Has the idea of opening a nail salon been a dream of yours? With an actionable plan, you can set the path to owning a nail salon business and share your passion with others.

Here are 10 steps you should take in the planning and development phase before you open a nail salon.

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1. Write a business plan

Before you get into how to open a nail salon, you should create a plan for the type of salon that’s best for your business stage. A business plan will help you construct a model for your nail salon that is attainable today and allows for future growth.

There are three ways to approach a nail salon business:

Independent nail artist: This stage of a business often starts in your home or as a mobile business where you go to clients.

Open a shopfront or pop-up: With an established clientele, you may move into a small location where clients come to you for services.

Expanded shopfront with staffing: As the business grows, you may need more room for your nail salon and hire multiple nail technicians or other staff to keep the business running smoothly.

As you are creating a business plan, you need to think about who your customers will be: your target market. As you define your target market, you’ll want to discern where customers will come from, their demographics and what they look for in a nail salon.

Then you’ll want to research other local business competitors to ensure there is room in the marketplace for your business. From there, you can start to consider revenue projections and cash flow needs to operate the business on a monthly and annual basis.

Finally, the last part of your business plan includes logistics about how to handle functions tied to small business ownership, such as:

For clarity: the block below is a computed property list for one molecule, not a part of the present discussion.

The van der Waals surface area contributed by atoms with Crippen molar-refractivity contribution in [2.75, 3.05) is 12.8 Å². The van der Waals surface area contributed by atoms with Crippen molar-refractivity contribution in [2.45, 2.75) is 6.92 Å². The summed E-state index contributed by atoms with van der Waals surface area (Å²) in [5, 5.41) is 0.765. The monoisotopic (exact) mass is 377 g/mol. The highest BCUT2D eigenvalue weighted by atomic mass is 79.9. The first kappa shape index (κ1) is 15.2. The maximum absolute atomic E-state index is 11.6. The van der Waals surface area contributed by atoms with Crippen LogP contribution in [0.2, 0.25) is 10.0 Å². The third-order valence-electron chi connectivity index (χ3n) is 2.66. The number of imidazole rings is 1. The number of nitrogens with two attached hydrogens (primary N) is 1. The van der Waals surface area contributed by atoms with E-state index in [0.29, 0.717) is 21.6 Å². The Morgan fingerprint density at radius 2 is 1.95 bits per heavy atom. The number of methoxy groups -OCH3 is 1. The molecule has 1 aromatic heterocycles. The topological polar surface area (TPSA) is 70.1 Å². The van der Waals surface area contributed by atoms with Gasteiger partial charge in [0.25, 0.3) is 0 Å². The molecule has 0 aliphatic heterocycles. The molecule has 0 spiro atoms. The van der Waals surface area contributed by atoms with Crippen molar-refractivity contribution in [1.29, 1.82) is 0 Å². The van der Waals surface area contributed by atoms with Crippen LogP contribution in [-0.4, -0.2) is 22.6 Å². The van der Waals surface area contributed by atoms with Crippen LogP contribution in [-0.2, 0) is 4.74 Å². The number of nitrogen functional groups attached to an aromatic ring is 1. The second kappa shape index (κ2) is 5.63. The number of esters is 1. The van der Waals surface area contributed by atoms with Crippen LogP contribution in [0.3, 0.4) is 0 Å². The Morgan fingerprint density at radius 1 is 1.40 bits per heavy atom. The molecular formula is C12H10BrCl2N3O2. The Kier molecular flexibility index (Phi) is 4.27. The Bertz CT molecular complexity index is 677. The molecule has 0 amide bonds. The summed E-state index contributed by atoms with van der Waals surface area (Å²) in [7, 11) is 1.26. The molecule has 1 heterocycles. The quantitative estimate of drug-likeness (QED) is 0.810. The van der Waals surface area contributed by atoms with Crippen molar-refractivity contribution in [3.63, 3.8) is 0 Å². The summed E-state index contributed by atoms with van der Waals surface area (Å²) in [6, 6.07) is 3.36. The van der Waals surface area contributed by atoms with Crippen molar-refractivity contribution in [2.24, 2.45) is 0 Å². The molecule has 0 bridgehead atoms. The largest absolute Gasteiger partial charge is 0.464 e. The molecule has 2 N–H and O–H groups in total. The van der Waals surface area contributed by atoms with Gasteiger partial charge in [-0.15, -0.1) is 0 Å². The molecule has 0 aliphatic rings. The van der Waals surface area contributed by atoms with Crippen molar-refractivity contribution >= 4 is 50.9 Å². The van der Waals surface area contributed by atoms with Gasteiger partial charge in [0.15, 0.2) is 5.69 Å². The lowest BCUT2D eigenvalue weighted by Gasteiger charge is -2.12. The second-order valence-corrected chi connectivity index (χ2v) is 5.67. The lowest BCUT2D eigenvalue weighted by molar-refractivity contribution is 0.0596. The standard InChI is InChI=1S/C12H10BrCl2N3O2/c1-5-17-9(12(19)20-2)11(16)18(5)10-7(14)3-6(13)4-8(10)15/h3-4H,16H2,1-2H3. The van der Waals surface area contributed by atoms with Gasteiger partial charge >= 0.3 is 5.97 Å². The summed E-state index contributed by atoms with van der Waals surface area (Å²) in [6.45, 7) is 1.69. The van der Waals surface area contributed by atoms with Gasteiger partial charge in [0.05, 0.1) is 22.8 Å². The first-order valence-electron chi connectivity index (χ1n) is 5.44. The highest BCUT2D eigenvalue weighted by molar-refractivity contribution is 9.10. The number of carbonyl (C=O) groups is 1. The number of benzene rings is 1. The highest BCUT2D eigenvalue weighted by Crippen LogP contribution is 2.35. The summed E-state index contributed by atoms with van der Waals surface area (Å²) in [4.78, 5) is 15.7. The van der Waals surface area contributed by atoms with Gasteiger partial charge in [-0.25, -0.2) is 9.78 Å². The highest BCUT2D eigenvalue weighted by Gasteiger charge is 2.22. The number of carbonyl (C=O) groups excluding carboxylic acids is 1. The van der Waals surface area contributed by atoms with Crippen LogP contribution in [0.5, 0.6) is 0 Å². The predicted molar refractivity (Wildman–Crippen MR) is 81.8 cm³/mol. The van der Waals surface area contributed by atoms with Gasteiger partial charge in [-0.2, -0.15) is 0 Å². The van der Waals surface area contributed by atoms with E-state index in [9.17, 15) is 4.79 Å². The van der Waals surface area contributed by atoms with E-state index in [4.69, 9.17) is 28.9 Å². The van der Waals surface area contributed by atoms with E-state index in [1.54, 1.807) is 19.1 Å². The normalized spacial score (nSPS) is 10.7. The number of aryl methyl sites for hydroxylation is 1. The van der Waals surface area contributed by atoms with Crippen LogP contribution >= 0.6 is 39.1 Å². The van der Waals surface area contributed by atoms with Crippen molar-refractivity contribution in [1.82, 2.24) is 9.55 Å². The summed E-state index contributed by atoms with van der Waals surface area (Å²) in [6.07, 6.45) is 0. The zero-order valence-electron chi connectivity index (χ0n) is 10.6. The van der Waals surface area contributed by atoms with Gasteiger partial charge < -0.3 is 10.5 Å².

• Accounting
  • Marketing
  • Staffing

2. Take care of your business registration and permitting requirements

In Australia, typically, a business must be an established business entity with an ABN or ABR and GST status. Some options for how you can structure your company include:

  • Sole proprietorship
  • Pty. Ltd. (Proprietary Limited Company)
  • Partnership
  • Corporation
  • Not-for-profit organisation

Many small businesses incorporate as a sole proprietorship or company (Pty. Ltd.). You should consult with a lawyer or accountant to determine what’s best for your business.

After your business entity is established, consider taking care of other licensing or insurance requirements which can include:

  • Business licence and permits (check with your state and local government)
  • Business insurance

3. Create a financial plan

Financing a new business can be one of the most uncomfortable things to talk about, but might be one of the most important when it comes to planning for your financial future.

It’s okay if some of the elements of a financial plan aren’t familiar to you. Most business owners will consult a financial professional to help them figure out how to create a plan that includes the following details:

  • Securing startup capital
  • Opening business bank accounts and obtaining credit cards
  • Understanding budgeting, cash flow and accounting
  • Keeping accurate records
  • Setting key performance indicators (KPIs) for future planning, like expanding your business

4. Manage procurement and operational costs